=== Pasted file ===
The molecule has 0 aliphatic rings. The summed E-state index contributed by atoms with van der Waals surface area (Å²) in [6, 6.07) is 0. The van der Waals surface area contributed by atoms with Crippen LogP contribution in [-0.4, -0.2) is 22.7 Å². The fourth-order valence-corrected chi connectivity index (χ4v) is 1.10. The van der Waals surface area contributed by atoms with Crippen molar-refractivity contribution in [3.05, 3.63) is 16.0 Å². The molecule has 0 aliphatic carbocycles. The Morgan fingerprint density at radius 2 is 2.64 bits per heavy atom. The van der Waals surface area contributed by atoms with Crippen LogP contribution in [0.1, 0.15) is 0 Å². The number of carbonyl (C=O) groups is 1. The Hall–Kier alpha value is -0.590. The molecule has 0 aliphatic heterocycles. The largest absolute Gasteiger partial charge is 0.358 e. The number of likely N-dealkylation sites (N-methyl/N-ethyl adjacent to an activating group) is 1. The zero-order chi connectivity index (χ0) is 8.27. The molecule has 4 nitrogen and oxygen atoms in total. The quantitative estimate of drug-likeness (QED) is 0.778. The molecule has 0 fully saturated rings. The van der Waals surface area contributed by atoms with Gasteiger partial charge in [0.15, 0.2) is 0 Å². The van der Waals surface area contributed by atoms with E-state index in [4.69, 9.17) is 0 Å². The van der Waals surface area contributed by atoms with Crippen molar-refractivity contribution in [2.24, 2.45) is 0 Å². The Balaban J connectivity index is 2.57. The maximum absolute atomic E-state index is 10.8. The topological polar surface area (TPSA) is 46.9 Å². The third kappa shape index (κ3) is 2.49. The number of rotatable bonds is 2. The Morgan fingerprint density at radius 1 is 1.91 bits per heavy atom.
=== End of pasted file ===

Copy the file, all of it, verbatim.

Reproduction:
The molecule has 0 aliphatic rings. The summed E-state index contributed by atoms with van der Waals surface area (Å²) in [6, 6.07) is 0. The van der Waals surface area contributed by atoms with Crippen LogP contribution in [-0.4, -0.2) is 22.7 Å². The fourth-order valence-corrected chi connectivity index (χ4v) is 1.10. The van der Waals surface area contributed by atoms with Crippen molar-refractivity contribution in [3.05, 3.63) is 16.0 Å². The molecule has 0 aliphatic carbocycles. The Morgan fingerprint density at radius 2 is 2.64 bits per heavy atom. The van der Waals surface area contributed by atoms with Crippen LogP contribution in [0.1, 0.15) is 0 Å². The number of carbonyl (C=O) groups is 1. The Hall–Kier alpha value is -0.590. The molecule has 0 aliphatic heterocycles. The largest absolute Gasteiger partial charge is 0.358 e. The number of likely N-dealkylation sites (N-methyl/N-ethyl adjacent to an activating group) is 1. The zero-order chi connectivity index (χ0) is 8.27. The molecule has 4 nitrogen and oxygen atoms in total. The quantitative estimate of drug-likeness (QED) is 0.778. The molecule has 0 fully saturated rings. The van der Waals surface area contributed by atoms with Gasteiger partial charge in [0.15, 0.2) is 0 Å². The van der Waals surface area contributed by atoms with E-state index in [4.69, 9.17) is 0 Å². The van der Waals surface area contributed by atoms with Crippen molar-refractivity contribution in [2.24, 2.45) is 0 Å². The Balaban J connectivity index is 2.57. The maximum absolute atomic E-state index is 10.8. The topological polar surface area (TPSA) is 46.9 Å². The third kappa shape index (κ3) is 2.49. The number of rotatable bonds is 2. The Morgan fingerprint density at radius 1 is 1.91 bits per heavy atom.